Western Animation / Samurai Jack


"Long ago, in a distant land, I, Aku, the shapeshifting Master of Darkness, unleashed an unspeakable evil! But a foolish samurai warrior wielding a magic sword stepped forth to oppose me. Before the final blow was struck, I tore open a portal in time and flung him into the future, where my evil is law! Now, the fool seeks to return to the past, and undo the future that is Aku..."

So begins the Title Sequence to Samurai Jack, an animated series created by Genndy Tartakovsky (Dexter's Laboratory).

As a young boy, the titular samurai watches as the demon Aku emerges into the world and lays waste to the boy's entire kingdom. The samurai escapes with the help of his mother, then spends years training with warriors from around the world. As an adult, the samurai returns to his kingdom so he can defeat Aku, but as the opening monologue states, Aku flings the samurai many years into the future. Thanks to the absence of the samurai, Aku has gained control over the entire world (and possibly others). The displaced samurai adopts an alias of Jack inspired by jive-talking locals and travels the world once more, this time searching for a way back to his own time so he can defeat Aku for good and prevent this future from ever happening. The problem is that while Jack has the means to defeat Aku in more or less any one-on-one fight, the evil space demon has turned Earth into a clearinghouse for dangerous people from elsewhere in the universe, and the planet is crawling with hostile aliens, as well as refugees from those aliens, whom Aku is extorting. Jack is literally surrounded by too many enemies to fight directly, and too many helpless victims to aid while still searching for a way home.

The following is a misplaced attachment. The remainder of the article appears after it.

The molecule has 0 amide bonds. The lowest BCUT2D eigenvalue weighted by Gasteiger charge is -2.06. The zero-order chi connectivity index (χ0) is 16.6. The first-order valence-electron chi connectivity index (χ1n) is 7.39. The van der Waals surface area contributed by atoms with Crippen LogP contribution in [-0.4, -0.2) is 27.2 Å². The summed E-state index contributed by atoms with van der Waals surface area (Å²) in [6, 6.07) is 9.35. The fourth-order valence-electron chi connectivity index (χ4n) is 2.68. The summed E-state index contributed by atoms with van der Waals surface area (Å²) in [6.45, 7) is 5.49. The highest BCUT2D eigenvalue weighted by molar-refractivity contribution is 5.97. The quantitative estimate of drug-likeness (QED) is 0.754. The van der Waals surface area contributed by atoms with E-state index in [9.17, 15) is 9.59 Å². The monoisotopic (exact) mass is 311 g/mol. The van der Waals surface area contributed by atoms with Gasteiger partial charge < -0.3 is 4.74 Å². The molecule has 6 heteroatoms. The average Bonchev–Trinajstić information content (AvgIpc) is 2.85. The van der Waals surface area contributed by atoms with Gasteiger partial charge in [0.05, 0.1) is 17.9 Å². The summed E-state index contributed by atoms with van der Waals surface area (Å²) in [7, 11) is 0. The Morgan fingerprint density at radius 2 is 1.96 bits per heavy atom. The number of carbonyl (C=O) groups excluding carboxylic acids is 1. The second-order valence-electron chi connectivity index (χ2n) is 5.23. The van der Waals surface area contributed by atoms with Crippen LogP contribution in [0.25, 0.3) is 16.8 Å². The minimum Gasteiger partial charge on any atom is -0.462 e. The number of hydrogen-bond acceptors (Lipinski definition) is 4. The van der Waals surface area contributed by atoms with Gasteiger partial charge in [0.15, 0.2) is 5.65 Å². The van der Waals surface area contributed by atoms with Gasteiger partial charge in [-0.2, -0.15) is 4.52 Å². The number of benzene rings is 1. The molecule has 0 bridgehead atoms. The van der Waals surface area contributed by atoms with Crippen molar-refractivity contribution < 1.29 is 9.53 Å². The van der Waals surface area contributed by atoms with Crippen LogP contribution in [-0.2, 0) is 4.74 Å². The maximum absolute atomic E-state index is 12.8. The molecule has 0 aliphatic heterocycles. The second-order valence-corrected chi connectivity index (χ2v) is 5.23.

Fans of Samurai Jack hold the show in high regard for its outline-free art style, impressive action sequences, and long stretches of animation without dialogue. The show took numerous stylistic risks: most episodes had minimal dialogue, mature themes were often addressed for the sake of drama or laughs, and drastic art shifts were used to mark dreams, hauntings, and visits to alternate dimensions.

Cartoon Network ended the show after four seasons and fifty-two episodes, with Jack still trying to find his way back to the past. However, Toonami aired reruns during the block's third, fourth and final CN-era incarnations, and [adult swim]'s version of the block starting in February 2014. A DVD rerelease of the series began in the same year. Further, creator IDW had a 20 issue Comic-Book Adaptation that ran from October 2013 to May 2015, with a last issue that had its own Bolivian Army Ending / Distant Finale to the series.note 

Due to the series popularity, [adult swim] eventually revived the show, with Tartakovsky returning as executive producer for season 5. Set 50 years after Jack was flung into the future, this season serves as the Grand Finale for Jack's tale, while also deconstructing some of the Darker and Edgier aspects of Jack's neverending journey. The final season began airing on March 11th, 2017.

Has its own Best Episode Crowner.

"Gotta trope back, back to the past, Samurai Jack":

Watch out!